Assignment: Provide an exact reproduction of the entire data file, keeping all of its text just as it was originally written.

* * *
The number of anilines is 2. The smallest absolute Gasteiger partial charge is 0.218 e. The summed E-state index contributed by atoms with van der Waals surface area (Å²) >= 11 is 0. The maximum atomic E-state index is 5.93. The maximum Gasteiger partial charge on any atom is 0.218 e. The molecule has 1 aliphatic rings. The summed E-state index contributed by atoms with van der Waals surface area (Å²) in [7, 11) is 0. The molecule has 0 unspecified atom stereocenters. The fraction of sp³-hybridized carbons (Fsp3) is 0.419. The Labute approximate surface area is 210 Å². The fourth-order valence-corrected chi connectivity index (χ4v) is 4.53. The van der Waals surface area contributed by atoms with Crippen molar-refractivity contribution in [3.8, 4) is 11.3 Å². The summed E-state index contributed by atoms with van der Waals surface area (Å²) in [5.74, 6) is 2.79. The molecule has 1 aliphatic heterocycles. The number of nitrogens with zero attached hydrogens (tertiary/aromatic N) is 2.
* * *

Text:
The number of anilines is 2. The smallest absolute Gasteiger partial charge is 0.218 e. The summed E-state index contributed by atoms with van der Waals surface area (Å²) >= 11 is 0. The maximum atomic E-state index is 5.93. The maximum Gasteiger partial charge on any atom is 0.218 e. The molecule has 1 aliphatic rings. The summed E-state index contributed by atoms with van der Waals surface area (Å²) in [7, 11) is 0. The molecule has 0 unspecified atom stereocenters. The fraction of sp³-hybridized carbons (Fsp3) is 0.419. The Labute approximate surface area is 210 Å². The fourth-order valence-corrected chi connectivity index (χ4v) is 4.53. The van der Waals surface area contributed by atoms with Crippen molar-refractivity contribution in [3.8, 4) is 11.3 Å². The summed E-state index contributed by atoms with van der Waals surface area (Å²) in [5.74, 6) is 2.79. The molecule has 1 aliphatic heterocycles. The number of nitrogens with zero attached hydrogens (tertiary/aromatic N) is 2.